This Adam on page 176 is very different from the Adam at the beginning of the

This adam on page 176 is very different from the adam

This preview shows page 8 - 11 out of 14 pages.

This Adam on page 176 is very different from the Adam at the beginning of the book where Adam did not highly respect his father. Adam is admitting that he has become a man. The Reverend told him this too, on page 198. “I am not one of those who might regard you as a boy. You lived a man’s life today and you did a man’s work.” 11 Adam, since he lived a man’s life and did a man’s work, was ready to be a fully loyal man to his soon-to-be-country, his mother, and his future wife. Ruth Simmons asked him on page 200 if he loved her, and he thoughtfully said, “Yes” 12 . The fact that Adam 7
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thought about his answer before saying ‘yes’ displays his love and loyalty for Ruth, as well as his overall maturity. On page 202, just after Adam’s and Ruth’s dialogue, we read the very last paragraph of the very last page, which says, ‘In my bed, with the covers drawn up close around me, I closed my eyes and whispered a prayer. Not the same prayer as all the other nights. I said, “Thank you, God, that today is over.” Then, falling asleep I said farewell to a childhood, a world, a secure and sun-warmed existence and past that was over and done with and gone away for all time.’ 13 Adam Cooper grew up into a man. He was still fifteen years old, but age doesn’t matter; Adam showed it took responsible choices, loyalty to his family and friends, and courage to make it through battle. Now that we are assured of what the theme is and what it means, we now need to know how the theme holds up with Scripture. If the theme is in anyway unbiblical, we shall declare it as such. Conversely, if we find it to be biblical through and through, we shall declare it to be as such. Part of evaluating the theme with Scripture is to test just how well the theme holds up to reality. If the theme holds true to the Bible, then it is valid for reality. The theme describes to us what it takes to become a man, but it does not directly define who a man is, so we must infer from the theme as to what defines a man. A man, as defined by the book, is also what it takes to become a man, which is loyalty, courage, and love. So now that we know Howard Fast’s definition for a man, what is the Bible’s definition? The short answer is Luke 2:52, which says, “And Jesus grew in wisdom and stature, and in favor with both God and man,” which means that Jesus is the ideal man, and Luke 2:52 also shows us what we need to be like the ideal man. But also, we are to strive to be more Christ-like as seen in Philippians 3:10: “I 8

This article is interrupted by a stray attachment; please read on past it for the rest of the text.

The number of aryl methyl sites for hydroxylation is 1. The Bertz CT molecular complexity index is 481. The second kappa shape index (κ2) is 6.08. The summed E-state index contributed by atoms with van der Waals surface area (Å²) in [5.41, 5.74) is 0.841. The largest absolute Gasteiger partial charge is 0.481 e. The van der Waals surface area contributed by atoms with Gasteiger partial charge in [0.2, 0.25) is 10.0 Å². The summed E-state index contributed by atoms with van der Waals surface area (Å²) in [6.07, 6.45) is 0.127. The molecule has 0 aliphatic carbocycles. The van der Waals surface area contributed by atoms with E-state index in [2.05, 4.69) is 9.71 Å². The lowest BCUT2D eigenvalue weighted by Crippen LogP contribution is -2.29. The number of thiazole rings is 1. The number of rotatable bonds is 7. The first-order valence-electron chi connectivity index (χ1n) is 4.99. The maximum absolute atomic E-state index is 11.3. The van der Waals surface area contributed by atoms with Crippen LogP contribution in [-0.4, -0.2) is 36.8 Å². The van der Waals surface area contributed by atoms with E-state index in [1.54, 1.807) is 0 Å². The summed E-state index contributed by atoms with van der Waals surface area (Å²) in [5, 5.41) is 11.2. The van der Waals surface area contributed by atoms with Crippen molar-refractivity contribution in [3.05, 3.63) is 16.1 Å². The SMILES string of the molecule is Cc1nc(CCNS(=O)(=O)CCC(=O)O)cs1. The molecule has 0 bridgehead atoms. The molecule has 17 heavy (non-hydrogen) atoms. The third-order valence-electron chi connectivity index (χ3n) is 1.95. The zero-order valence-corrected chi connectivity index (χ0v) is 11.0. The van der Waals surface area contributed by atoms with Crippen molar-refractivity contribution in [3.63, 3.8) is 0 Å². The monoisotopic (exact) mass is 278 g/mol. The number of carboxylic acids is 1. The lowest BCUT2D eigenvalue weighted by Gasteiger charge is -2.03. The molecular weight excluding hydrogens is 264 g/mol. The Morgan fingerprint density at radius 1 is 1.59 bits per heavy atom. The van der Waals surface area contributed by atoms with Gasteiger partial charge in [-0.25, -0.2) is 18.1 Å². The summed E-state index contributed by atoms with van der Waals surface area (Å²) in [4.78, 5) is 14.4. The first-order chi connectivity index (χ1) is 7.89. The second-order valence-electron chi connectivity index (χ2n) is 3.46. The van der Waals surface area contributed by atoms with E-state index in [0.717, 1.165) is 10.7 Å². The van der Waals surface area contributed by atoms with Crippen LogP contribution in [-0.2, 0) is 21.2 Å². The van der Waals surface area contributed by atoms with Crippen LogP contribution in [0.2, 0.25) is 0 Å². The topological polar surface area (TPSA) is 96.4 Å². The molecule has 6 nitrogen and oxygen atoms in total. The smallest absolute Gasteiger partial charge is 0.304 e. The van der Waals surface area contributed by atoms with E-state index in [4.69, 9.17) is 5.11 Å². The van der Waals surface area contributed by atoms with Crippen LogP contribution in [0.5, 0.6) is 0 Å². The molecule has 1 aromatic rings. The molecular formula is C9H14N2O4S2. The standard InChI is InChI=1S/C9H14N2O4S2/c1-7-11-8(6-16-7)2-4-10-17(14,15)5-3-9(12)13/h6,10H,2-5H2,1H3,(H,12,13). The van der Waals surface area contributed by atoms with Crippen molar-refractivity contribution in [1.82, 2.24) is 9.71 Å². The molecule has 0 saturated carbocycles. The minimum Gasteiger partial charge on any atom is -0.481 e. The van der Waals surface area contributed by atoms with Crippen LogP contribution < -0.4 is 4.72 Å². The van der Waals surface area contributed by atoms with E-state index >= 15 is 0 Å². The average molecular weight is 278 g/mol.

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want to know Christ—yes, to know the power of his resurrection and participation in his sufferings, becoming like him in his death”. In striving to be more like Christ, we inevitably take on Luke 2:52. But there is more than just Luke 2:52 to describe a Godly man. 1 Timothy 6:11 says, “But you, man of God, flee from all this, and pursue righteousness, godliness, faith, love, endurance and gentleness.” In addition, Deuteronomy 31:6 says, “Be strong and courageous. Do not be afraid or terrified because of them, for the Lord your God goes with you; he will never leave you nor forsake you.” So now we have God’s definition of man and also Howard Fast’s definition. God’s
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  • Spring '16
  • Mr. Baldwin
  • Boy, Battles of Lexington and Concord, Lexington, Massachusetts, Adam Cooper

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